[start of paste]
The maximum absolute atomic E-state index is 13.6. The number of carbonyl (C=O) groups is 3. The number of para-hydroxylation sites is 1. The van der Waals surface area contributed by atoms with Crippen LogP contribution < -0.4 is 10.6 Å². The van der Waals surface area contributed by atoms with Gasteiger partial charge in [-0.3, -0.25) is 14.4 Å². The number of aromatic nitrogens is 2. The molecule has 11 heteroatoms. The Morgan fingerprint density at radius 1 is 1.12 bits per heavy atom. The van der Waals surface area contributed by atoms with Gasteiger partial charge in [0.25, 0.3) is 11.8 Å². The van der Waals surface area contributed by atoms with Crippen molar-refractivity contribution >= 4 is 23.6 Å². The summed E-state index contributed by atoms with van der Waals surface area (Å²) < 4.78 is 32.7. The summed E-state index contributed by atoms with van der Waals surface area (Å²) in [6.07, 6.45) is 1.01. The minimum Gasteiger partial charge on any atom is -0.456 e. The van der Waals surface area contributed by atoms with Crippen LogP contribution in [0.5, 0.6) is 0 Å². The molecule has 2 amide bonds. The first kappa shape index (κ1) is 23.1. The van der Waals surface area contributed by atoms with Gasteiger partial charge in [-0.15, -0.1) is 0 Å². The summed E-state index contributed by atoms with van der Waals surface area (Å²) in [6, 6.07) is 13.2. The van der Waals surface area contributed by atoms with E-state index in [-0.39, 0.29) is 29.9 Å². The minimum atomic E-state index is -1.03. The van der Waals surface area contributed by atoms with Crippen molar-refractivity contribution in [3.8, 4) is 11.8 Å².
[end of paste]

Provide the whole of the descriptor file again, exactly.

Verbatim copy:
The maximum absolute atomic E-state index is 13.6. The number of carbonyl (C=O) groups is 3. The number of para-hydroxylation sites is 1. The van der Waals surface area contributed by atoms with Crippen LogP contribution < -0.4 is 10.6 Å². The van der Waals surface area contributed by atoms with Gasteiger partial charge in [-0.3, -0.25) is 14.4 Å². The number of aromatic nitrogens is 2. The molecule has 11 heteroatoms. The Morgan fingerprint density at radius 1 is 1.12 bits per heavy atom. The van der Waals surface area contributed by atoms with Gasteiger partial charge in [0.25, 0.3) is 11.8 Å². The van der Waals surface area contributed by atoms with Crippen molar-refractivity contribution >= 4 is 23.6 Å². The summed E-state index contributed by atoms with van der Waals surface area (Å²) < 4.78 is 32.7. The summed E-state index contributed by atoms with van der Waals surface area (Å²) in [6.07, 6.45) is 1.01. The minimum Gasteiger partial charge on any atom is -0.456 e. The van der Waals surface area contributed by atoms with Crippen LogP contribution in [0.5, 0.6) is 0 Å². The molecule has 2 amide bonds. The first kappa shape index (κ1) is 23.1. The van der Waals surface area contributed by atoms with Gasteiger partial charge in [-0.15, -0.1) is 0 Å². The summed E-state index contributed by atoms with van der Waals surface area (Å²) in [6, 6.07) is 13.2. The van der Waals surface area contributed by atoms with E-state index in [-0.39, 0.29) is 29.9 Å². The minimum atomic E-state index is -1.03. The van der Waals surface area contributed by atoms with Crippen molar-refractivity contribution in [3.8, 4) is 11.8 Å².